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Climbing Tales #3; The family that climbs together, stays together

Climbing Tales 
This series celebrates Uluru climbing experiences posted online.
#3 in this series of climbing tales celebrates the family climb. A tradition in Australia that goes back to the Foy family who climbed together and added their names at the summit cairn on the 28th of May 1936. Isabella Foy was the first woman to climb and record her name.

One of the sadder aspects of the climbing ban will be the end of opportunities for families to get out and enjoy the natural wonder of Ayers Rock together. The climb provides opportunities for children to learn about their natural environment and be inspired by nature in ways not possible from walking around the base trail. Climbing with children has many benefits including: family bonding, establishing a sense of wonder and inquiry about the natural world, instilling a sense of environmental responsibility in young ones, awareness of safety, increasing their confidence by providing an achievable  physical challenge, taking them away from the ever present Ipad and computer screen, and to cap it off it's a fun and amazing thing to do. Who knows how many young people have been inspired to greater things through the simple act of climbing Ayers Rock?

The Dean family capture aspects of this in their record of a family climb on Thursday, 4 October 2012. Some great photos there (Link above).
After a serious talk in the car re safety we arrived at the base and started our ascent. We took our time and had a few breaks along the way. The rock is quite steep in some places, we all needed to get down on our hands & knees to climb up at some parts & use the chain. Once at the end of the chain (about halfway), the girls all lost bit of momentum and started dragging their feet. They all wanted to stop & go back down, ...  but after along rest and much encouragement from Jason & Leanne we continued on to the top!!!!! Another rest & many photos then we began our descent.

Thanks deantrekaroundoz for sharing your climbing experience online!


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Climber's Handbook: A guide to climbing Ayers Rock.

Coming soon... Climber's Handbook: A guide to climbing Ayers Rock. Everything you wanted to know about climbing the rock at the heart of Australia but were too afraid to ask...

Indicative Contents History of discovery and climbing Facts and figures Geology and Geomorphology Route Maps Reasons to climb Climbing stories Chronicles of the fallen  Preparations Best time to climb What to wear How to climb What you can see from the summit Things to do at the summit Climbing Trivia Selected climbs and hikes in central Australia
Hoping to hit the internet book shelves in time for Christmas 2018.  In the meantime wishing everyone a Merry Christmas and Happy New Year.  I just want one thing in my Christmas stocking: a ban of the ban!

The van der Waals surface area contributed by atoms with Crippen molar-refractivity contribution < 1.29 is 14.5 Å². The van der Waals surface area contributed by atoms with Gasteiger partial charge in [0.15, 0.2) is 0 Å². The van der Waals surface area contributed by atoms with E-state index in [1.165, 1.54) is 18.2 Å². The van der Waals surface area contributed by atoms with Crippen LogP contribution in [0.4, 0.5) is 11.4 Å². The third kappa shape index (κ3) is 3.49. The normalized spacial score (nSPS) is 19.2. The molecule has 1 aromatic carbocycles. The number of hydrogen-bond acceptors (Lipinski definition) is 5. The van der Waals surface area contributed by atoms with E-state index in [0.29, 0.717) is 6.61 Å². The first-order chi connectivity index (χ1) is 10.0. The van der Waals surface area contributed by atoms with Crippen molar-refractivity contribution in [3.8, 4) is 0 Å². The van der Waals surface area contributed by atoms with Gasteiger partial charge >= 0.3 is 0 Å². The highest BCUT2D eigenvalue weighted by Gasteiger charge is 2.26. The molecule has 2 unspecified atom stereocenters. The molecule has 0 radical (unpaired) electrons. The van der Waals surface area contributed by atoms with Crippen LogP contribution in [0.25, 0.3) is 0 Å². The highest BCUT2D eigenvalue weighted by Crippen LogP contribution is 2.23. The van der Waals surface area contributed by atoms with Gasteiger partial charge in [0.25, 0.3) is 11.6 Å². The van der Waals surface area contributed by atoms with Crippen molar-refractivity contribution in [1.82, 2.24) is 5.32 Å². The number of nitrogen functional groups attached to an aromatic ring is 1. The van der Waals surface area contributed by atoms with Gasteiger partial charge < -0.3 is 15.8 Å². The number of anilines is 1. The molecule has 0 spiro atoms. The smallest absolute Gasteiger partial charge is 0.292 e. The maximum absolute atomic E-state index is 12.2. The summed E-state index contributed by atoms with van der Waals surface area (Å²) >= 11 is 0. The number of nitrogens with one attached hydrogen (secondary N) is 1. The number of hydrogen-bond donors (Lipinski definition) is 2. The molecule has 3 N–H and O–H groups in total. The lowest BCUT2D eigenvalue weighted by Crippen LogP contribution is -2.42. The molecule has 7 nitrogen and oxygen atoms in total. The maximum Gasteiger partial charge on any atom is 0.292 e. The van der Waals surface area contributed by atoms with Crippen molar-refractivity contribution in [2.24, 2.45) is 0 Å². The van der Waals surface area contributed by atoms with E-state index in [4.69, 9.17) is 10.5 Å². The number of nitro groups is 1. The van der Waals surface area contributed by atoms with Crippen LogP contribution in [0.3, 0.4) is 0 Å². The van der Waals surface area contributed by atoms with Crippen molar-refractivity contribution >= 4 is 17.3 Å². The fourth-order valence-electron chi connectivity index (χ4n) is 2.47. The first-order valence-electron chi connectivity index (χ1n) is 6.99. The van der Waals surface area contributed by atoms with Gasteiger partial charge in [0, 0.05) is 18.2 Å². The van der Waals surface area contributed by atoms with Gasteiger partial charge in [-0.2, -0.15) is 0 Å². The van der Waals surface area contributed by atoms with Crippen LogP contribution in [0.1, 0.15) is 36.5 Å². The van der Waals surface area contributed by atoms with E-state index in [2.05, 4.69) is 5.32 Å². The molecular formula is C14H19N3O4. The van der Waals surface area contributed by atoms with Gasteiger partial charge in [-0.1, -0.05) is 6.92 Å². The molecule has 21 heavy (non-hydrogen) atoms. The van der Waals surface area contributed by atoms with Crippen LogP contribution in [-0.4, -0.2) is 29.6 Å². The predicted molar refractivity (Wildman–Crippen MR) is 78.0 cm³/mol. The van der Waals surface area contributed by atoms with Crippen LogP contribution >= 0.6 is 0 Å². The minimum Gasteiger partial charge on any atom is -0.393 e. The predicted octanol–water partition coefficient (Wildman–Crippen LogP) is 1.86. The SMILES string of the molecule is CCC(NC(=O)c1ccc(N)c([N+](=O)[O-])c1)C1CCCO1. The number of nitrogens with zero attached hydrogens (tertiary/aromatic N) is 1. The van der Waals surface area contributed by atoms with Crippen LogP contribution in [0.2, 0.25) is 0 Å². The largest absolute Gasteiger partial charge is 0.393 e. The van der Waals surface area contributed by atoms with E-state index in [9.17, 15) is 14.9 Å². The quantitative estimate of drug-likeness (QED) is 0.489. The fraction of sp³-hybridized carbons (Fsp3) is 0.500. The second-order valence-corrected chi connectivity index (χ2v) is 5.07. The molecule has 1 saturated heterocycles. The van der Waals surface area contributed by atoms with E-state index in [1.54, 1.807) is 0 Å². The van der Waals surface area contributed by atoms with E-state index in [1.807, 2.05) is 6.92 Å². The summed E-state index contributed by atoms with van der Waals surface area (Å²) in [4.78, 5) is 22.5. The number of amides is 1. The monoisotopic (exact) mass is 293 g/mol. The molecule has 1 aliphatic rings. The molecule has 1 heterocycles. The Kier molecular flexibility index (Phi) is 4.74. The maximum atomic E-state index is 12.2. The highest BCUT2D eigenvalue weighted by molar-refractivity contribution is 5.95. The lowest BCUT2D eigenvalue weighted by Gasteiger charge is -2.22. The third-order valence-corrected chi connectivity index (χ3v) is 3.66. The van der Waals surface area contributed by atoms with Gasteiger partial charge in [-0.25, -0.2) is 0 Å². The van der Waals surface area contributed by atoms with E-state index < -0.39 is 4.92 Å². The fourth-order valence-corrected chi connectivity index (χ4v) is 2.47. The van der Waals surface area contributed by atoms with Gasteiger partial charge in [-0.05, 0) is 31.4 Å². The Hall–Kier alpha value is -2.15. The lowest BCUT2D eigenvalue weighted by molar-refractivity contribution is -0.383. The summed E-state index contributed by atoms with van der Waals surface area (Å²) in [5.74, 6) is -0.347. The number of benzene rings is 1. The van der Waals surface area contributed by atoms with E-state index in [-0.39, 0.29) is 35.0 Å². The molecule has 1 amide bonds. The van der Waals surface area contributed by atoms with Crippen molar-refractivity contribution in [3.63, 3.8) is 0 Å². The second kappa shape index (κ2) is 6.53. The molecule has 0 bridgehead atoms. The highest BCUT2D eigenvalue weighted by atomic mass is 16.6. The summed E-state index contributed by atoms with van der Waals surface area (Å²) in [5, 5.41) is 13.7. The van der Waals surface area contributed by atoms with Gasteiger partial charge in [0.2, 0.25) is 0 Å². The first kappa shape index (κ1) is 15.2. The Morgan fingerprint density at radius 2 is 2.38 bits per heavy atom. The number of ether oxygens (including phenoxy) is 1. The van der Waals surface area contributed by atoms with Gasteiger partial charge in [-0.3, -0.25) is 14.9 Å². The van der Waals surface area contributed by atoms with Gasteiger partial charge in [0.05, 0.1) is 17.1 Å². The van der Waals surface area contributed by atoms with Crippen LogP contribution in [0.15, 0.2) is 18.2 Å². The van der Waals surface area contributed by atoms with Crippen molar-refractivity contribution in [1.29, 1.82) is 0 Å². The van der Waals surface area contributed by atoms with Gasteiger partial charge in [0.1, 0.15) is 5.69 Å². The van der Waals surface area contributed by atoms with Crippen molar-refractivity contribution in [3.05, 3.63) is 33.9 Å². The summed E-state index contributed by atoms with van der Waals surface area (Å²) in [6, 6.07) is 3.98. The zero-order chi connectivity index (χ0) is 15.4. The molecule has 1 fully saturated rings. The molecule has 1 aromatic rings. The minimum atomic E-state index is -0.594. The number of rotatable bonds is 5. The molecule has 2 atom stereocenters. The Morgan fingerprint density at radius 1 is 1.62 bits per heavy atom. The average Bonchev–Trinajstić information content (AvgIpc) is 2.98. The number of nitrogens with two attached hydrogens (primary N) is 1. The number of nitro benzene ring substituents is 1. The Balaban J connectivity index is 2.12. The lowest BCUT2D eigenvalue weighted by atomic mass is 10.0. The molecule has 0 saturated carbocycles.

A pictorial response to arguments against climbing Ayers Rock

A pictorial response to arguments against climbing Ayers RockIt's too dangerous Group of women aged 19-70 climb Ayers Rock as part of the 1957 Petticoat Safari. This was prior to the chains being installed. Since the 1950s over 6,000,000 people of all ages have climbed the rock. In that time there have been a reported 36 deaths mainly heart attacks to older men, not acclimatised to the heat of central Australia. If you are fit and healthy and stick to the marked path climbing Ayers Rock is an exhilarating adventure but a decidedly low risk activity.

Here's Arthur Groom's take on the climbing options: extract from I saw a strange land
Various writers have described Ayers Rock as difficult of ascent, when in reality it is a trained mountaineer's job on the east-south-east corner, a rough and steep scramble up at least two places on its southern side, and nothing else but a strenuous and spectacular uphill walk on its western side It’s a Sacred Site, climbing is disrespect…

The Ban on Climbing Ayers Rock is Immoral and Illegal

The Ban on Climbing Ayers Rock is Immoral and IllegalQuadrant Magazine have placed my recent article online outlining reasons the ban on climbing Ayers Rock is immoral and illegal.

Claims that Aborigines never ascend the monolith are false and the highly sacred nature of the route a recent invention. The cultural-heritage significance of the climb to both Anangu and millions of non-Aboriginal visitors is something that should be celebrated and maintained, not discouraged and condemned.

Read the Article at Quadrant.
“In the realm of ideas there has been no better publication in Australia over the last fifty years than Quadrant magazine.”
— Former Prime Minister John Howard